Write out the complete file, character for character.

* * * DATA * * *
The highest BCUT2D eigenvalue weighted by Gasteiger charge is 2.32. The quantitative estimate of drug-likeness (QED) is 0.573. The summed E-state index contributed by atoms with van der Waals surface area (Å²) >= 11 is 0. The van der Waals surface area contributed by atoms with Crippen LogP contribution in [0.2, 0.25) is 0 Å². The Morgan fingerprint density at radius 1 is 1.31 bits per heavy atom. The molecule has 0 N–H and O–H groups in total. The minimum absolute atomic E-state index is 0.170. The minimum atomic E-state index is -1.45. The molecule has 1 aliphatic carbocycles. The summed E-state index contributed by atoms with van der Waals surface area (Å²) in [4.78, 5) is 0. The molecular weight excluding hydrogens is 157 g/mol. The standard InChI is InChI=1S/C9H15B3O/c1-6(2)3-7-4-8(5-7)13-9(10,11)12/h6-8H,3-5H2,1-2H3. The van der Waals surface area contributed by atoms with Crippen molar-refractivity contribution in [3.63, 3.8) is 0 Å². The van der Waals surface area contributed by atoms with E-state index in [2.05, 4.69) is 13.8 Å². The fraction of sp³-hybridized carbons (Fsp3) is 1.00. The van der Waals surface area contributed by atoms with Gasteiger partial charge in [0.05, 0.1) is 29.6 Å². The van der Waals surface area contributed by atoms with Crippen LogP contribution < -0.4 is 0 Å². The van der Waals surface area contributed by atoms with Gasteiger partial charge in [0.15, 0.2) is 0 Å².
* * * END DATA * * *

The highest BCUT2D eigenvalue weighted by Gasteiger charge is 2.32. The quantitative estimate of drug-likeness (QED) is 0.573. The summed E-state index contributed by atoms with van der Waals surface area (Å²) >= 11 is 0. The van der Waals surface area contributed by atoms with Crippen LogP contribution in [0.2, 0.25) is 0 Å². The Morgan fingerprint density at radius 1 is 1.31 bits per heavy atom. The molecule has 0 N–H and O–H groups in total. The minimum absolute atomic E-state index is 0.170. The minimum atomic E-state index is -1.45. The molecule has 1 aliphatic carbocycles. The summed E-state index contributed by atoms with van der Waals surface area (Å²) in [4.78, 5) is 0. The molecular weight excluding hydrogens is 157 g/mol. The standard InChI is InChI=1S/C9H15B3O/c1-6(2)3-7-4-8(5-7)13-9(10,11)12/h6-8H,3-5H2,1-2H3. The van der Waals surface area contributed by atoms with Crippen molar-refractivity contribution in [3.63, 3.8) is 0 Å². The van der Waals surface area contributed by atoms with E-state index in [2.05, 4.69) is 13.8 Å². The fraction of sp³-hybridized carbons (Fsp3) is 1.00. The van der Waals surface area contributed by atoms with Gasteiger partial charge in [0.05, 0.1) is 29.6 Å². The van der Waals surface area contributed by atoms with Crippen LogP contribution < -0.4 is 0 Å². The van der Waals surface area contributed by atoms with Gasteiger partial charge in [0.15, 0.2) is 0 Å².